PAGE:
5). Texas A&M

The Aggies have a Syracuse-like resume—their RPIs are 47 and 46 respectively—that will be difficult to distinguish from the rest of the bubble teams. They finished 8-8 in the Big XII. Their key non-conference wins were against Ohio St. and Oral Roberts. They did manage to beat Texas, Oklahoma, and Baylor but lost to all three as well. An early loss in the conference tournament by any of the five teams on this list would likely be a deathblow to any tourney chances. Texas A&M should have no problem picking up a win in the Big XII Tournament as it faces Iowa St. in the first round. A win over Kansas St. in the second round would pretty much lock things up. A loss would leave the Aggies in the precarious situation of hoping there aren’t many unforeseen automatic qualifiers.

First five “out” (no particular order)

1). New Mexico

A totally undeserving team like New Mexico gets admitted into the tournament every year. Whether it’s UAB ’05 or Air Force ’06—they combined for zero wins against the RPI 50 but still managed at-large bids—the Selection Committee always makes at least one totally inexplicable decision. New Mexico very well could be that decision this year. Unlike the UAB and Air Force teams, New Mexico actually has a win in the RPI 50 albeit one. New Mexico is 3-4 in the top 100. No team with only three wins in the RPI 100 deserves an at-large bid, ever.

2). Va. Tech

One team that I wouldn’t mind seeing New Mexico get an at-large big ahead of would be the Hokies. Va. Tech’s resume is deplorable. It boasts zero wins in the RPI 50 and zero non-conference wins in the RPI 125. The combination of “ACC team” and “+.500 conference record” makes this a Selection Committee darling but even the biggest ACC fan couldn’t rationalize Va. Tech getting a bid with such a crummy resume. Because the ACC is the ACC, I think if Va. Tech wins two games in the ACC Tournament it’ll be escorted to the NCAA Tournament as a VIP. Va. Tech would likely need to beat Miami FL and North Carolina for that to happen which would leave...

3). Maryland

I’m not sure whether Maryland has a better resume than Va. Tech. The Terps went 0-2 against Va. Tech this season but at least Maryland beat a top 50 team and an incredibly good one at that. Maryland’s win at North Carolina ranks as one of the most impressive wins by any team this season. Still, Maryland’s resume is atrocious. The Terps lost to a number of bad teams including Missouri, Boston College, Ohio, and American. Unfortunately, they don’t have the marquee wins to make up for those losses. Maryland only needs to beat Boston College and Clemson to pick up two victories in the ACC Tournament but Sunday's devastating loss to Virginia means Maryland will have to march all the way to the ACC Chmapionship Game to have a shot at a bid.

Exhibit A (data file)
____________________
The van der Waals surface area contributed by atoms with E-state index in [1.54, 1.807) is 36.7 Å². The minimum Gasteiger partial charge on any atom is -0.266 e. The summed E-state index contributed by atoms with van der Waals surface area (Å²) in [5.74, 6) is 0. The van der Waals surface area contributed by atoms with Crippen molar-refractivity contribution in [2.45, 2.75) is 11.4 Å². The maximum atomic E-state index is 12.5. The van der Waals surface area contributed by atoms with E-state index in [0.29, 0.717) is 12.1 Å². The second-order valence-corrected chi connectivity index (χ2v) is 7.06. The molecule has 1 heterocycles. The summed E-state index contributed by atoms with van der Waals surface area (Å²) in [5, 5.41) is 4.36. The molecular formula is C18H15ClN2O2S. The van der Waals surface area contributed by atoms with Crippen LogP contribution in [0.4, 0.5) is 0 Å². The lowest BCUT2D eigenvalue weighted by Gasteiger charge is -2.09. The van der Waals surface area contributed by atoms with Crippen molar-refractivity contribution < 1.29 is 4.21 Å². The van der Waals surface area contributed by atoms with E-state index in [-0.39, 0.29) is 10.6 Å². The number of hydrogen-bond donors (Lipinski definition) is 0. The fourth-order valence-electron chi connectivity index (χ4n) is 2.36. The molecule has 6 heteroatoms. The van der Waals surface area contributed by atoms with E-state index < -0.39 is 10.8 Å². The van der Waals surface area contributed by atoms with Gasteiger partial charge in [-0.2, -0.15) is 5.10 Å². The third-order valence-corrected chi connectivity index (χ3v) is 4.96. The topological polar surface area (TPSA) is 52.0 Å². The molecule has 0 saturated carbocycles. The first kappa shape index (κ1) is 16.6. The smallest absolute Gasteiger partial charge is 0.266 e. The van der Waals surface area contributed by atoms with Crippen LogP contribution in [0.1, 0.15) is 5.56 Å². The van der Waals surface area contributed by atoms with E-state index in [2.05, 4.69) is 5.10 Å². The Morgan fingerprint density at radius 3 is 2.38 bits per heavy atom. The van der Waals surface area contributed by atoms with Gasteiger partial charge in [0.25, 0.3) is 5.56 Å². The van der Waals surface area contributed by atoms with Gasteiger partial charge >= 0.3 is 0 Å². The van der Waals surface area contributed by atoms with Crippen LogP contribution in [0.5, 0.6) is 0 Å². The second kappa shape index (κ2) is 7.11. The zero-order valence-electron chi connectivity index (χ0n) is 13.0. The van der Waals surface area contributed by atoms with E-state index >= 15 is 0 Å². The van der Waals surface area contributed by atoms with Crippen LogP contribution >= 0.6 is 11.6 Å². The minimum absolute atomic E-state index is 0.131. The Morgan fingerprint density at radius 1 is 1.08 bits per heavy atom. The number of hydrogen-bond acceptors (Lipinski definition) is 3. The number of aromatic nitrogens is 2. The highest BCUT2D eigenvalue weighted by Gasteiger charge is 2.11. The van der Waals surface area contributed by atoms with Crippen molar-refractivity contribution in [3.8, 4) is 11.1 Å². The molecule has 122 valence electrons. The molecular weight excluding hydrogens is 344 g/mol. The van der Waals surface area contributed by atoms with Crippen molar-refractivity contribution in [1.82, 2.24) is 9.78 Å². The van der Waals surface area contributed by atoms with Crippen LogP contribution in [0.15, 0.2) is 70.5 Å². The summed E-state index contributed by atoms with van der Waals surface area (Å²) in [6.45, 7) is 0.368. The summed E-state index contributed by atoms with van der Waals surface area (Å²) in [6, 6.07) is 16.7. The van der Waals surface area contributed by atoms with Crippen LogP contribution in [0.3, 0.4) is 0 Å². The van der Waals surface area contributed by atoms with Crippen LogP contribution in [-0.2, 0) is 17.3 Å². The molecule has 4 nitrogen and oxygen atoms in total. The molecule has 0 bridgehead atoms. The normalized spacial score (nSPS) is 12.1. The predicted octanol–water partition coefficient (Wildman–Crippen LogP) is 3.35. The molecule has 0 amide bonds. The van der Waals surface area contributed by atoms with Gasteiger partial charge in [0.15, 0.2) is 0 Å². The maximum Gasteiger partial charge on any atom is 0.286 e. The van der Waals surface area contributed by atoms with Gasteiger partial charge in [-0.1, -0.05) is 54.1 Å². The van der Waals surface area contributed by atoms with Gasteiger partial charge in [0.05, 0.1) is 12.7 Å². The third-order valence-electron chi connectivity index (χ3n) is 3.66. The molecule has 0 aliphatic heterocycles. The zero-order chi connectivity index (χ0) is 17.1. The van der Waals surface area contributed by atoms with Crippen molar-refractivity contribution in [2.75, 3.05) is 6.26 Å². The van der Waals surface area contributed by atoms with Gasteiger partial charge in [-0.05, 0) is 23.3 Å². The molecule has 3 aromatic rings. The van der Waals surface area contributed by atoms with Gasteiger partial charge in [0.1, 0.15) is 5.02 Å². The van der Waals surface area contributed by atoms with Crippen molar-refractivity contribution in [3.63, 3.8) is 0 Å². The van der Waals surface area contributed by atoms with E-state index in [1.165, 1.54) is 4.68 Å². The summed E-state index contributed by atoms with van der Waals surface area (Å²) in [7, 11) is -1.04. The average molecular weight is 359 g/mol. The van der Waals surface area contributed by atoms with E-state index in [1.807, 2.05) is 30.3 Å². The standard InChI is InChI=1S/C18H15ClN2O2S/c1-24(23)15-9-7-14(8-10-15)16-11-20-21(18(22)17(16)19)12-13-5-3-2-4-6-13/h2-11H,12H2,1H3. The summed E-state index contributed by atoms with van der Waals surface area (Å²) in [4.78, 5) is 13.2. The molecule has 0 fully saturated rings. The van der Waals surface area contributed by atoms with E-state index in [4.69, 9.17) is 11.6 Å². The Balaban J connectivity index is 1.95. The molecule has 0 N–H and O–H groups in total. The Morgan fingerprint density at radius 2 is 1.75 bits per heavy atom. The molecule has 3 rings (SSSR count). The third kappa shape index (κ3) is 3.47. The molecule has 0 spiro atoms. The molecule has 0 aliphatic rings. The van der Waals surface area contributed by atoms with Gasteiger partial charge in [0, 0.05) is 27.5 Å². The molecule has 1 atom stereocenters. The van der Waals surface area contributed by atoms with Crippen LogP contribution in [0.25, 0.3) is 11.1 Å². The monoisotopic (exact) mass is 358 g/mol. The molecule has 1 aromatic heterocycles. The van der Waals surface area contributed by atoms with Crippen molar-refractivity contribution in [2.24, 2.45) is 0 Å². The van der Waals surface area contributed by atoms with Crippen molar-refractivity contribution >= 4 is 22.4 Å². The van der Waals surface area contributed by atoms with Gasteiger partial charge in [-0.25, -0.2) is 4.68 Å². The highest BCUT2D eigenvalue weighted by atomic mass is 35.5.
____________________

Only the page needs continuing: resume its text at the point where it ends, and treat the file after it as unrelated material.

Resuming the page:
4). Villanova

Villanova is close but loses out “head-to-head” to too many bubble teams to be in the field at this point. Syracuse and St. Joe’s have slightly more impressive resumes with better RPIs and better wins. Nova also has three bad losses to Rutgers, DePaul, and Cincinnati. Villanova gets its shot against Syracuse in the first round of the Big East Tournament. The winner of that game gets Georgetown in the second round for a chance to put an end to any speculation.

5). St. Joe’s

There were a number of choke-jobs in the A-10 but only Rhode Island’s failure to capitalize on a 20-4 start can rival St. Joe’s losing to Duquesne, St. Louis, and LaSalle down the stretch. A win over any of those 100+ RPI-teams probably would’ve been enough. Instead, St. Joe’s needs a miracle. Fortunately for the Red Hawks, that miracle could come in the form of a nicely set-up bracket in the A-10 Tournament. St. Joe’s gets Fordham in the first round. A win there would bring a match-up in the second round against Richmond (Richmond is the #4 seed, St. Joe’s is the #6 seed!). A win there would set-up a colossal showdown against Xavier just an hour away from the St. Joe’s campus. The first two games should be easy wins. A win over Xavier would likely send St. Joe’s to the tourney.

Top Seeds

#1 Seeds

North Carolina

#2 Seeds


#3 Seeds


#4 Seeds

Notre Dame

#5 Seeds

Washington St.

#6 Seeds

Michigan St.

#7 Seeds


#8 Seeds

Miami FL
Mississippi St.
Kent St.